By: Attorney Shira Truitt
A power of attorney (POA) is a legal document that allows someone, known as the "principal," to appoint another person, known as the "agent" or "attorney-in-fact," to act on their behalf. Though it can be a stand alone document, it is usually completed as part of an estate plan. The POA can be used for a variety of purposes, such as managing financial affairs, making healthcare decisions, or handling real estate transactions.
Most people believe they do not need a POA—especially if they are young or are in good health. The reality is that anyone over the age of eighteen needs a valid power of attorney if you want to choose the people who should make decisions about you. POA's are also good in case of a medical emergency, where you may understand what is happening but are unable to meaningfully participate in the course of your treatment—like a medically induced coma or after a stroke.
There are several types of POAs, including durable, nondurable, springing, general, and limited. A durable POA remains in effect even if the principal becomes incapacitated, while a nondurable POA is automatically terminated if the principal becomes incapacitated. A springing POA becomes effective only under specific circumstances, such as the incapacitation of the principal. A general POA gives the agent broad authority to act on the principal's behalf, while a limited POA restricts the agent's authority to specific tasks or decisions.
It is important to carefully consider the terms of a POA and choose an agent who is trustworthy and capable of handling the responsibilities delegated to them. This does not mean that the person has to be related to you; rather, you should choose someone you trust who will carry out your wishes. The principal should also clearly communicate their wishes and instructions to the agent.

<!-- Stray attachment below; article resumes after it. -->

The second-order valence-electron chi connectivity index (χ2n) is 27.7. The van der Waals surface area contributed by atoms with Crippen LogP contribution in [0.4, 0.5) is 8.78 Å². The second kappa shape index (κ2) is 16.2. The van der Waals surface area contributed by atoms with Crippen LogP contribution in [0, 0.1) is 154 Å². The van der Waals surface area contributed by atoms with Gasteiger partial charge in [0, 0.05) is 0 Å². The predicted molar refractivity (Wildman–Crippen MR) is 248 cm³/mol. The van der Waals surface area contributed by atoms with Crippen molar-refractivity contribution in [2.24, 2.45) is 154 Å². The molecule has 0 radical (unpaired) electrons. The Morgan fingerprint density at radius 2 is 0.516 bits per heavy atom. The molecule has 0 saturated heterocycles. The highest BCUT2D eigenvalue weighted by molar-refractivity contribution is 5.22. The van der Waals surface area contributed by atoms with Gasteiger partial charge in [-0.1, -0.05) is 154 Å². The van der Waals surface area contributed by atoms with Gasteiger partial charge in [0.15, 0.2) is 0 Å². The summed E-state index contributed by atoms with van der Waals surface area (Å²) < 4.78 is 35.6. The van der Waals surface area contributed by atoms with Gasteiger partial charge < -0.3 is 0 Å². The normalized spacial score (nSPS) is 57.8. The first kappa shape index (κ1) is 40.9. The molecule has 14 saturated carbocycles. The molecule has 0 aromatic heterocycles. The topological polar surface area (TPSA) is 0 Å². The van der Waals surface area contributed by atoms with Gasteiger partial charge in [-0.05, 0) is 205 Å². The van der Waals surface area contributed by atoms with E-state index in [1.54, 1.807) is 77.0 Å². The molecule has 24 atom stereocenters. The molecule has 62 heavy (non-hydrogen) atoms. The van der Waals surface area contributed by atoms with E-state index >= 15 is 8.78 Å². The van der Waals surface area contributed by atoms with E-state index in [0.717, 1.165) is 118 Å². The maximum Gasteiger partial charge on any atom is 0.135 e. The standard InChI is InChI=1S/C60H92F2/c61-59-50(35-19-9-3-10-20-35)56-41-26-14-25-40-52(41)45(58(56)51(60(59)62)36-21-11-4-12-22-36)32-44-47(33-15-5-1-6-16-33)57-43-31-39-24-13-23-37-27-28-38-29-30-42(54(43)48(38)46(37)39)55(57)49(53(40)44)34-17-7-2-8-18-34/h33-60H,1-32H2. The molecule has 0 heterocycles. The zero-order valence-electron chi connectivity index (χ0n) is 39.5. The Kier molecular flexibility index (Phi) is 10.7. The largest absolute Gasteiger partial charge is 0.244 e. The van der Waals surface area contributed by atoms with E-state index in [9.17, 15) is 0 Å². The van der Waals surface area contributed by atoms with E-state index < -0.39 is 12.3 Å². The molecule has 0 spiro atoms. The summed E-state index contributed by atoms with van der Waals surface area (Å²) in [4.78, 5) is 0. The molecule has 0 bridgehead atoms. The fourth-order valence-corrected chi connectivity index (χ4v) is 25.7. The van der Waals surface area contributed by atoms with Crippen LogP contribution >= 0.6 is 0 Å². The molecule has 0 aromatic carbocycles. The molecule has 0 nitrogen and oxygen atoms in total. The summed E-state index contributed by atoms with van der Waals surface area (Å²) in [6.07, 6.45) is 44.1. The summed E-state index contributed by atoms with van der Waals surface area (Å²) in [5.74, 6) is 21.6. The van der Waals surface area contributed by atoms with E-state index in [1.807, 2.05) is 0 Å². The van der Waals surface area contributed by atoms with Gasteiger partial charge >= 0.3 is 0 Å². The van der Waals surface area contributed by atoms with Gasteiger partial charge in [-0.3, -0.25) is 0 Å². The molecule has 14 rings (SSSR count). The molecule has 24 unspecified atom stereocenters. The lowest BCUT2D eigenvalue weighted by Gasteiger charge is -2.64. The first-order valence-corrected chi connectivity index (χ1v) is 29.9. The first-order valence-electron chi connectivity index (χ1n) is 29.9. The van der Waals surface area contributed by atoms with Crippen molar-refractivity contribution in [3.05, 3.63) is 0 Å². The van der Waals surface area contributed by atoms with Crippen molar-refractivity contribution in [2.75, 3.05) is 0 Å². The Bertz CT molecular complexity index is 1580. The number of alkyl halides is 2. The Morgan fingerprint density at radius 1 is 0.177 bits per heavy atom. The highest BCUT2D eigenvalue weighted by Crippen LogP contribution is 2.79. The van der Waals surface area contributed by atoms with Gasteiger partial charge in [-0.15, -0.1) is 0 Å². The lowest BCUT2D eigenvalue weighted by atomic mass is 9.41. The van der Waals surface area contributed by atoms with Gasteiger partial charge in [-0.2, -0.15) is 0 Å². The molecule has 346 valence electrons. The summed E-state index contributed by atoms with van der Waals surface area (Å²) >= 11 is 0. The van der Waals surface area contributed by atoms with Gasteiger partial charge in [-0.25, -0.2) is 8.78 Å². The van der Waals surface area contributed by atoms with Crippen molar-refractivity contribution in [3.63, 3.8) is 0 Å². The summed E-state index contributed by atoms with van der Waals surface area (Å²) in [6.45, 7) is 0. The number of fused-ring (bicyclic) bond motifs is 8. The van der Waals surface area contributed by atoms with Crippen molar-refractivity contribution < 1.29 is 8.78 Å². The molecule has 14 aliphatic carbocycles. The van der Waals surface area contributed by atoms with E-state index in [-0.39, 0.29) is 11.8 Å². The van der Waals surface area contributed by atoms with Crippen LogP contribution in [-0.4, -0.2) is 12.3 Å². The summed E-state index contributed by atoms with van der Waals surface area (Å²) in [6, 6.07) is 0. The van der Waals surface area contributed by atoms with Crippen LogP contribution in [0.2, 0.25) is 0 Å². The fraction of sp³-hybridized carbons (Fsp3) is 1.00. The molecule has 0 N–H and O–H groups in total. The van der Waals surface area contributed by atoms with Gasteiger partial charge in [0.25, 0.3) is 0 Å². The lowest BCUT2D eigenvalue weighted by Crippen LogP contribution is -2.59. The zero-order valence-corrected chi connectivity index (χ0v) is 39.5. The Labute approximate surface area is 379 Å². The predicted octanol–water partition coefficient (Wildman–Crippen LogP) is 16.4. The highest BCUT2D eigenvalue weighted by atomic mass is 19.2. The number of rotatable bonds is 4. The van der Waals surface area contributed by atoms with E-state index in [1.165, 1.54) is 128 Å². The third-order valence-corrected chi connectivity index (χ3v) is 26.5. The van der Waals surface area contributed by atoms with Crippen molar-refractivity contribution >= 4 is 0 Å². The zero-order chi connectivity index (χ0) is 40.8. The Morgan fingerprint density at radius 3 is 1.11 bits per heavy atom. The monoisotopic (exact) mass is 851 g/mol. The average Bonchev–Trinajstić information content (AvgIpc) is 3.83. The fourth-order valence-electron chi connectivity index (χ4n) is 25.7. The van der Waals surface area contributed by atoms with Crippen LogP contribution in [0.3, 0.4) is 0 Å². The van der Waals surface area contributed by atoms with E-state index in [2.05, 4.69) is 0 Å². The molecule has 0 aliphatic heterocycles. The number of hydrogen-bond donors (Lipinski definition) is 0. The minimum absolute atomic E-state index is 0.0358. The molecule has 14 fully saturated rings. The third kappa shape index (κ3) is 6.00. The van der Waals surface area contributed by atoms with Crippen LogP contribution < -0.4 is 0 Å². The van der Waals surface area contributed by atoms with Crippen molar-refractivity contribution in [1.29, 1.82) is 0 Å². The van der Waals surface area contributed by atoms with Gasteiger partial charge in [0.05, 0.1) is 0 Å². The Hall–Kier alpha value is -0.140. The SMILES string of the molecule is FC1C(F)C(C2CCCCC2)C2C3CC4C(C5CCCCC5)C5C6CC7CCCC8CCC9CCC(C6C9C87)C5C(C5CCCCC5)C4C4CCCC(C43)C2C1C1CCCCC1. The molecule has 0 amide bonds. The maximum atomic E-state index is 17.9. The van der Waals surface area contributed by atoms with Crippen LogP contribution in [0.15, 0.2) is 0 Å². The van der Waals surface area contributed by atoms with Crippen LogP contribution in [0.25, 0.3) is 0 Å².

It is also advisable to consult with an attorney when creating a POA to ensure that it is properly executed and meets the requirements of the state in which it will be used. In some states, a POA may need to be witnessed or notarized in order to be valid. I always recommend at least two people, and a third person if you can get one, just in case your spouse or significant other is with you and suffers the same challenge, there will be someone to serve when needed. Another recommendation, if necessary, is to record them with the recorder of deeds or other responsible entity, so that it isn't easily revoked. This helps with people who have memory loss; they don't always remember if they've previously executed documents.
A POA can be an important tool for protecting one's interests and ensuring that their affairs are managed in the way they desire, even if they are unable to do so themselves. With just a little work ahead of time, you'll have something dependable when the need arises.
Power of Attorney. (n.d.). Retrieved from https://www.law.cornell.edu/wex/power_of_attorney
Durable Power of Attorney. (n.d.). Retrieved from https://www.investopedia.com/terms/d/durable-power-of-attorney.asp
Nondurable Power of Attorney. (n.d.). Retrieved from https://www.investopedia.com/terms/n/nondurable-power-of-attorney.asp
Springing Power of Attorney. (n.d.). Retrieved from https://www.investopedia.com/terms/s/springing-power-of-attorney.asp
General Power of Attorney. (n.d.). Retrieved from https://www.investopedia.com/terms/g/general-power-of-attorney.asp
Limited Power of Attorney. (n.d.). Retrieved from https://www.investopedia.com/terms/l/limited-power-of-attorney.asp
If you need legal advice or a lawyer in Illinois or Missouri, please contact The Truitt Law Firm, LLC for assistance. For more information on The Truitt Law Firm, LLC or to schedule an appointment, please go to www.thetruittlawfirm.com.